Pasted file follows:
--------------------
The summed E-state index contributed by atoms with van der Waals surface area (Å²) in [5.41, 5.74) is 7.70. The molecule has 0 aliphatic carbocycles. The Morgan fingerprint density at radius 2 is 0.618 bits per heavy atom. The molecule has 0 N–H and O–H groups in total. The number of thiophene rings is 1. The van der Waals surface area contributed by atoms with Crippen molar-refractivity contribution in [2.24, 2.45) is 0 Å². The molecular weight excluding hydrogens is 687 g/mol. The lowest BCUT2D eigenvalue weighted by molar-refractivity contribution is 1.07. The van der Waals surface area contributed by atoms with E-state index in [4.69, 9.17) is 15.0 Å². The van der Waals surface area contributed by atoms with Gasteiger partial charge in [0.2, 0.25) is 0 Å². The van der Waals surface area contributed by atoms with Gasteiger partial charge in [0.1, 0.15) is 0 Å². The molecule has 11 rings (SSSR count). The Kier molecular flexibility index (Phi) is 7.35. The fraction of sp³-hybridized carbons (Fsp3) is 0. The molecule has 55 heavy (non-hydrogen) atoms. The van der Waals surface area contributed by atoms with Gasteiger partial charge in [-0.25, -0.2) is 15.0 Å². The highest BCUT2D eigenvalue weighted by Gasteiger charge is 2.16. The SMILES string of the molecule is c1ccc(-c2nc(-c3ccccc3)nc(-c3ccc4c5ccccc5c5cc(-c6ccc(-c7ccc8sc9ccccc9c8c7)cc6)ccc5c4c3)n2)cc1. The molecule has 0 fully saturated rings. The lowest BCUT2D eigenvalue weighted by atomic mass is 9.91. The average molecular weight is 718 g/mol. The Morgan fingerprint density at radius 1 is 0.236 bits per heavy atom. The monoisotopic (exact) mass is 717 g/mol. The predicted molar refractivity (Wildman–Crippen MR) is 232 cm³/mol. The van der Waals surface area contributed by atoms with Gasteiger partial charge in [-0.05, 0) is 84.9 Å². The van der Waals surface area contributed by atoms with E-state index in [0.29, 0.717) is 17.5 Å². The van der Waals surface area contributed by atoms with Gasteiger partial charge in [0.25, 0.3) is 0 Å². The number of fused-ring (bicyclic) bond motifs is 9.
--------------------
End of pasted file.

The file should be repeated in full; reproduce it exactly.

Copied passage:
The summed E-state index contributed by atoms with van der Waals surface area (Å²) in [5.41, 5.74) is 7.70. The molecule has 0 aliphatic carbocycles. The Morgan fingerprint density at radius 2 is 0.618 bits per heavy atom. The molecule has 0 N–H and O–H groups in total. The number of thiophene rings is 1. The van der Waals surface area contributed by atoms with Crippen molar-refractivity contribution in [2.24, 2.45) is 0 Å². The molecular weight excluding hydrogens is 687 g/mol. The lowest BCUT2D eigenvalue weighted by molar-refractivity contribution is 1.07. The van der Waals surface area contributed by atoms with E-state index in [4.69, 9.17) is 15.0 Å². The van der Waals surface area contributed by atoms with Gasteiger partial charge in [0.2, 0.25) is 0 Å². The van der Waals surface area contributed by atoms with Gasteiger partial charge in [0.1, 0.15) is 0 Å². The molecule has 11 rings (SSSR count). The Kier molecular flexibility index (Phi) is 7.35. The fraction of sp³-hybridized carbons (Fsp3) is 0. The molecule has 55 heavy (non-hydrogen) atoms. The van der Waals surface area contributed by atoms with Gasteiger partial charge in [-0.25, -0.2) is 15.0 Å². The highest BCUT2D eigenvalue weighted by Gasteiger charge is 2.16. The SMILES string of the molecule is c1ccc(-c2nc(-c3ccccc3)nc(-c3ccc4c5ccccc5c5cc(-c6ccc(-c7ccc8sc9ccccc9c8c7)cc6)ccc5c4c3)n2)cc1. The molecule has 0 fully saturated rings. The lowest BCUT2D eigenvalue weighted by atomic mass is 9.91. The average molecular weight is 718 g/mol. The Morgan fingerprint density at radius 1 is 0.236 bits per heavy atom. The monoisotopic (exact) mass is 717 g/mol. The predicted molar refractivity (Wildman–Crippen MR) is 232 cm³/mol. The van der Waals surface area contributed by atoms with Gasteiger partial charge in [-0.05, 0) is 84.9 Å². The van der Waals surface area contributed by atoms with E-state index in [0.29, 0.717) is 17.5 Å². The van der Waals surface area contributed by atoms with Gasteiger partial charge in [0.25, 0.3) is 0 Å². The number of fused-ring (bicyclic) bond motifs is 9.